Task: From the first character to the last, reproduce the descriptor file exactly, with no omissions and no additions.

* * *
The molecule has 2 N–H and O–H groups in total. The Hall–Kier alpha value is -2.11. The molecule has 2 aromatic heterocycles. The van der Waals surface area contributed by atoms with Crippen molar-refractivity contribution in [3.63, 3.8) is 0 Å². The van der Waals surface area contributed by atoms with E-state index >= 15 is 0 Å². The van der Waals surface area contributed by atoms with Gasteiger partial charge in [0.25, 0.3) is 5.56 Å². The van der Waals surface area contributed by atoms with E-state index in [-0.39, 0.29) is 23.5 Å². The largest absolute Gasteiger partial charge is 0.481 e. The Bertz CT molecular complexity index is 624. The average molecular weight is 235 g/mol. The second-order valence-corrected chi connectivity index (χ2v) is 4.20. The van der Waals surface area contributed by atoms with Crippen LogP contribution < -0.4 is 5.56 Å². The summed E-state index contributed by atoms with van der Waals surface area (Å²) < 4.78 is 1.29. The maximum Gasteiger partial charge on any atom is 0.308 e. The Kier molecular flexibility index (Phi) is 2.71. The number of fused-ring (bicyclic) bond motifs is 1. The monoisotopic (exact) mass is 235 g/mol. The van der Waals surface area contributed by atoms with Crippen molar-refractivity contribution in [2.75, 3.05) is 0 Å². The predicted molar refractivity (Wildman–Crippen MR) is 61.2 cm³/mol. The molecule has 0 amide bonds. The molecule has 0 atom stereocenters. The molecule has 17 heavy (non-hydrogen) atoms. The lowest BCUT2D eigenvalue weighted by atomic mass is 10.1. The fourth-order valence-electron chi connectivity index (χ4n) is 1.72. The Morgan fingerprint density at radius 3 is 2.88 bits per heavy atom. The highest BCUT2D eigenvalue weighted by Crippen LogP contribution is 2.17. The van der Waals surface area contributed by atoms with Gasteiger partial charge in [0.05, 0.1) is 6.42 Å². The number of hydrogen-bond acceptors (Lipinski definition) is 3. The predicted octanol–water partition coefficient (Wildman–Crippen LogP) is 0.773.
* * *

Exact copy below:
The molecule has 2 N–H and O–H groups in total. The Hall–Kier alpha value is -2.11. The molecule has 2 aromatic heterocycles. The van der Waals surface area contributed by atoms with Crippen molar-refractivity contribution in [3.63, 3.8) is 0 Å². The van der Waals surface area contributed by atoms with E-state index >= 15 is 0 Å². The van der Waals surface area contributed by atoms with Gasteiger partial charge in [0.25, 0.3) is 5.56 Å². The van der Waals surface area contributed by atoms with E-state index in [-0.39, 0.29) is 23.5 Å². The largest absolute Gasteiger partial charge is 0.481 e. The Bertz CT molecular complexity index is 624. The average molecular weight is 235 g/mol. The second-order valence-corrected chi connectivity index (χ2v) is 4.20. The van der Waals surface area contributed by atoms with Crippen LogP contribution < -0.4 is 5.56 Å². The summed E-state index contributed by atoms with van der Waals surface area (Å²) < 4.78 is 1.29. The maximum Gasteiger partial charge on any atom is 0.308 e. The Kier molecular flexibility index (Phi) is 2.71. The number of fused-ring (bicyclic) bond motifs is 1. The monoisotopic (exact) mass is 235 g/mol. The van der Waals surface area contributed by atoms with Crippen molar-refractivity contribution in [2.75, 3.05) is 0 Å². The predicted molar refractivity (Wildman–Crippen MR) is 61.2 cm³/mol. The molecule has 0 amide bonds. The molecule has 0 atom stereocenters. The molecule has 17 heavy (non-hydrogen) atoms. The lowest BCUT2D eigenvalue weighted by atomic mass is 10.1. The fourth-order valence-electron chi connectivity index (χ4n) is 1.72. The Morgan fingerprint density at radius 3 is 2.88 bits per heavy atom. The highest BCUT2D eigenvalue weighted by Crippen LogP contribution is 2.17. The van der Waals surface area contributed by atoms with Gasteiger partial charge in [0.05, 0.1) is 6.42 Å². The number of hydrogen-bond acceptors (Lipinski definition) is 3. The predicted octanol–water partition coefficient (Wildman–Crippen LogP) is 0.773.